Migrants in the UK could be moved out of hotels into ferries, former military bases and barges, local media reported on Wednesday, Anadolu News Agency reports.
UK's Immigration Minister, Robert Jenrick, is expected to unveil the government's plan for housing asylum seekers today.
BBC reported that plans to use ferries and barges are under consideration, but added that they are not at an advanced stage.
UK's Deputy Prime Minister, Dominic Raab, told Sky News that the government will consider putting migrants in barges, whose asylum claims are being processed.
He termed the hotels and the current accommodation of the migrants as an "incentive", and said that the government needs to lower the 6 million pounds spent daily on their accommodation.
"I don't think it would be illegal, it depends on the circumstances, the conditions," Raab said.
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On Monday, the UK government announced that Afghan refugees housed in hotels would be evicted. Veterans Minister, Johnny Mercer, announced in the House of Commons that the refugees who were in "bridging hotels" would be told to move out.
He said that the government had plans to resettle the refugees, and move them into "settled accommodation". A three-month notice would be given to the Afghan refugees as an offer of housing would only be made once.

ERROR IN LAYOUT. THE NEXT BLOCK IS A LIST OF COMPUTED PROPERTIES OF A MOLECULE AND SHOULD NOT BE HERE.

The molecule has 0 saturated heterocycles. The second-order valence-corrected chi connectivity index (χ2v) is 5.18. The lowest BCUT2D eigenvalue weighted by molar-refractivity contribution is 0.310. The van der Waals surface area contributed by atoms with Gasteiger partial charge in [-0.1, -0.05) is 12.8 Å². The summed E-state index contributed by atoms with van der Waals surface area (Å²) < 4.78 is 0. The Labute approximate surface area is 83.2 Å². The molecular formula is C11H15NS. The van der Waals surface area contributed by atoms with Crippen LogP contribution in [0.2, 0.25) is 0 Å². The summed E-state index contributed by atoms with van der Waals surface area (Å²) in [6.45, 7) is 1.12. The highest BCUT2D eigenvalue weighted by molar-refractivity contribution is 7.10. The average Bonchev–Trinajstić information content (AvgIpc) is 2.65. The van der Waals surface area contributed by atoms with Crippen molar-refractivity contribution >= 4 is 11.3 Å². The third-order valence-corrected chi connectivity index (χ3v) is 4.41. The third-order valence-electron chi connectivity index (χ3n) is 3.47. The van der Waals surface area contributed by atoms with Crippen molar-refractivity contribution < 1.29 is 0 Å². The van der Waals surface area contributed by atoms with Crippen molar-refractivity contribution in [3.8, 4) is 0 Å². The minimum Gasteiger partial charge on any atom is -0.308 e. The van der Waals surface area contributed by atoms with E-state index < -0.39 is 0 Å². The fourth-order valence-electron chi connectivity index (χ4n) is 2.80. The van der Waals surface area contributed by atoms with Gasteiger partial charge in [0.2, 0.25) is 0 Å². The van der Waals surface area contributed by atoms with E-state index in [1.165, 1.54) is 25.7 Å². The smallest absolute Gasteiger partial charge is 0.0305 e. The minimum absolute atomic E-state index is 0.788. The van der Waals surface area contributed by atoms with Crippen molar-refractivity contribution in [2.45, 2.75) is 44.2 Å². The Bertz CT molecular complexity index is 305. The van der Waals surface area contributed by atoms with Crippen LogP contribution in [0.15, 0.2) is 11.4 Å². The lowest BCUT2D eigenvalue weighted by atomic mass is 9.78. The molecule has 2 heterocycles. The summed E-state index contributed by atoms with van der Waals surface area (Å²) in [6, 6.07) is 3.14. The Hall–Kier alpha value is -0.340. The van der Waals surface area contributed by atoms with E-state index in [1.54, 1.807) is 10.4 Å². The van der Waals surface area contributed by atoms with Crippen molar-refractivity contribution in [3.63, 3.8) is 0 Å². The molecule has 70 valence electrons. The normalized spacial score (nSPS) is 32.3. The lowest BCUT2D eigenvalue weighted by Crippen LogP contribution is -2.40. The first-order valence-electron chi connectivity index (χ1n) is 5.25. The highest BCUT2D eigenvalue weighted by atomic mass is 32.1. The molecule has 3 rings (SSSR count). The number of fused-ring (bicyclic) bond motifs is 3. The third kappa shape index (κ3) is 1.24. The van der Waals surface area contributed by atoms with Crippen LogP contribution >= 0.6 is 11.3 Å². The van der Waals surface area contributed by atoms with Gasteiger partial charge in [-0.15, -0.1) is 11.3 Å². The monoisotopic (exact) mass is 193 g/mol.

Rights groups have expressed concerns after the announcement, saying that thousands of Afghans, who fled the country after the Taliban takeover in 2021, are at risk of being homeless.
"We are deeply concerned about many elements of these plans, in particular the risk that they could lead to people who fled the Taliban in Afghanistan being left homeless and destitute on the streets of Britain,", Refugee Council, a UK-based NGO, said on Twitter.
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At the moment, around 8,000 people out of the 24,500, who left Afghanistan after the Taliban took control of the country, are currently staying at hotels. Half of them are children, according to media reports.
The organisation criticised the government and said that this is not how those who were promised a "warm welcome" in the UK should be treated.
"Hotels are not the right place for refugees to live, but the fact said that thousands of Afghans have been left in them for months on end is a consequence of government mismanagement and a failure to work successfully in partnership with local councils and other agencies to find suitable housing."
It said that the government plan would cause "great misery and anxiety for those who have already experienced trauma and upheaval".
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